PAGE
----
In one or more exemplary embodiments, the threshold distance is chosen to encompass or otherwise define an area on the display 130 that corresponds to the area of a human fingertip about the location of the tactile user input (e.g., coordinate touch location 212). For example, the threshold distance may be chosen to define a circumference, a circular area, an elliptical area or another suitable geometrically shaped region about the touch location that corresponds to an average contact area for a human fingertip when pressed against the tactile user interface device 140 and/or the display 130. In embodiments where the tactile user interface device 140 outputs signals indicative of multiple coordinate locations being contacted concurrently, the tactile input resolution process 300 may be configured to calculate or otherwise determine a geometric center coordinate location of the tactile user input or another representative coordinate location for the tactile user input about which the threshold distance is utilized to identify potential on-screen GUI element encompassed by (or intended to be encompassed by) the tactile user input. In this regard, the threshold distance is utilized by the tactile input resolution process 300 to filter or otherwise exclude selectable elements on the display 130 that are not within the threshold distance of the tactile user input from further consideration as being unlikely to have been intended to be selected by the user.

In one or more embodiments, the threshold distance dynamically increases with respect to the duration of the long touch, thereby allowing the pilot or other user to progressively and/or incrementally increase the area associated with the user input (and the number of selectable graphical elements encompassed therein) by maintaining the long touch user input for a longer duration of time. For example, in response to detecting a tactile user input that persists for a duration of time longer than the classification threshold time period, the tactile input resolution process 300 may generate or otherwise provide a graphical indication of the selected area corresponding to on-screen locations within the threshold distance of the location of the tactile user input, for example, by rendering a circle or ring corresponding to the tactile user input that has a center location corresponding to the center location of the tactile user input and a radius corresponding to the threshold distance. Thereafter, as the duration of the long touch user input increases, the threshold distance and the radius of the displayed circle corresponding to the tactile user input may increase to encompass a larger area and additional selectable graphical elements on the display until the user ceases the long touch user input. For example, once the tactile user input is maintained for at least one second, a circle or ring with a radius equal to the initial threshold distance may be displayed encompassing an initial area around the tactile user input. Thereafter, once the long touch tactile user input is maintained for another 500 milliseconds (e.g., at least 1.5 seconds cumulatively), the threshold distance and corresponding radius of the displayed circle or ring may increase by some amount or percentage (e.g., 25%) to encompass a greater area around the tactile user input, with the threshold distance and corresponding radius further increasing by the same amount or percentage to encompass a greater area around the tactile user input once the long touch tactile user input is maintained for another 500 milliseconds (e.g., at least 2 seconds cumulatively), and so on. In this regard, it should be appreciated that there are numerous different manners in which the threshold distance and the corresponding encompassed or selected area associated with the long touch tactile user input can dynamically increase with respect to the duration of the long touch tactile user input, and the subject matter described herein is not limited to any particular implementation.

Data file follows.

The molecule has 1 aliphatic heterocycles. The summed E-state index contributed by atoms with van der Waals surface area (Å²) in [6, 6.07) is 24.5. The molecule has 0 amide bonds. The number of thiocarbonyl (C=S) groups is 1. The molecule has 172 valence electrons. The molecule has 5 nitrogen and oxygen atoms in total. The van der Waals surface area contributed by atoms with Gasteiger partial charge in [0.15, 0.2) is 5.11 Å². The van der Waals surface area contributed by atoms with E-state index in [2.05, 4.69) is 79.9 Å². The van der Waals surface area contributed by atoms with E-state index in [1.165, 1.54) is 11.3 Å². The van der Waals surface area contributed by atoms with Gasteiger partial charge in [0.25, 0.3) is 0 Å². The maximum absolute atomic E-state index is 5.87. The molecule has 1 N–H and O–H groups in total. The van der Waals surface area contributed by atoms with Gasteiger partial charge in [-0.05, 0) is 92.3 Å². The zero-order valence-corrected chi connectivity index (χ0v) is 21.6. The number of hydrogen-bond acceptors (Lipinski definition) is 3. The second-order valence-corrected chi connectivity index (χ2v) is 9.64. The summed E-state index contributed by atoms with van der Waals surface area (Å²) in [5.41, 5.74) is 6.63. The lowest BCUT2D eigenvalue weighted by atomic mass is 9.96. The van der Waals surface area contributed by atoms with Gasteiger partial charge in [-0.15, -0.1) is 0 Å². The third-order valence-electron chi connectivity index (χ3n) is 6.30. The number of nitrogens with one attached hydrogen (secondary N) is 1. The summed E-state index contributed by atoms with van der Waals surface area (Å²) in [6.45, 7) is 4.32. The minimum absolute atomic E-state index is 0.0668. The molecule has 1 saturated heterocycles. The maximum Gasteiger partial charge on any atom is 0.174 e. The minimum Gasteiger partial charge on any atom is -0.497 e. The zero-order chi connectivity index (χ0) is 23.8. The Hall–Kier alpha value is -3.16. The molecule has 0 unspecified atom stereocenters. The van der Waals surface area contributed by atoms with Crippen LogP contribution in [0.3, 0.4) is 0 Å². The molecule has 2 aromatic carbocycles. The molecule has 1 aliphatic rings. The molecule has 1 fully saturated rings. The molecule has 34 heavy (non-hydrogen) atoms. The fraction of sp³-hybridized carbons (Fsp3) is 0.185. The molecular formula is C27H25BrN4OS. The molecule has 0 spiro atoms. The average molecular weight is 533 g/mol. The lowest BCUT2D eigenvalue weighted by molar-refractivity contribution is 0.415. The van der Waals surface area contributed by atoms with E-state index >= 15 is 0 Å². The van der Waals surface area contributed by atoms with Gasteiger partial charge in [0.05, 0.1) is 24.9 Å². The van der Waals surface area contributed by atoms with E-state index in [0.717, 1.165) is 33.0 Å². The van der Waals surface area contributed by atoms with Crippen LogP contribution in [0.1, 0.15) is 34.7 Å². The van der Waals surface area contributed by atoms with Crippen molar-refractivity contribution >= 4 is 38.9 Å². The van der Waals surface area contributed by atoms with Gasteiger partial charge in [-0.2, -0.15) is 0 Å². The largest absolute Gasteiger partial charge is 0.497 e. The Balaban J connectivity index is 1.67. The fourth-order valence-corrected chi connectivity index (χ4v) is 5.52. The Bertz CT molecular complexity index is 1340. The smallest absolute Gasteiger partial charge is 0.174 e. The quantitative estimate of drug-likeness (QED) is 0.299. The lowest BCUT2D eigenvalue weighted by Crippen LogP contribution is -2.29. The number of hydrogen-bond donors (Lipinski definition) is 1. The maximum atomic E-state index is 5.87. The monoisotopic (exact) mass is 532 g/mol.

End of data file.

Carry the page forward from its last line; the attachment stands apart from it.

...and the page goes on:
Still referring to FIG. 3, when there are multiple selectable graphical elements displayed within a threshold distance of the touch location of a short touch, the tactile input resolution process 300 automatically selects or otherwise identifies, for use as the selected graphical element, a highest priority graphical element from among the plurality of selectable graphical elements using a prioritization scheme or prioritization logic (task 306). In some embodiments, the prioritization scheme or prioritization logic may be static; however, in other embodiments, the prioritization may be context-sensitive and dynamically vary depending on the current operating context of the aircraft (e.g., vary based on the current flight phase, the current location within the flight plan, the current aircraft altitude, the current aircraft configuration, and/or the like). In such embodiments, the tactile input resolution process 300 identifies or otherwise obtains current status information characterizing the current operating state of the aircraft and dynamically determines the respective priority to be associated with each of the respective selectable graphical elements under consideration.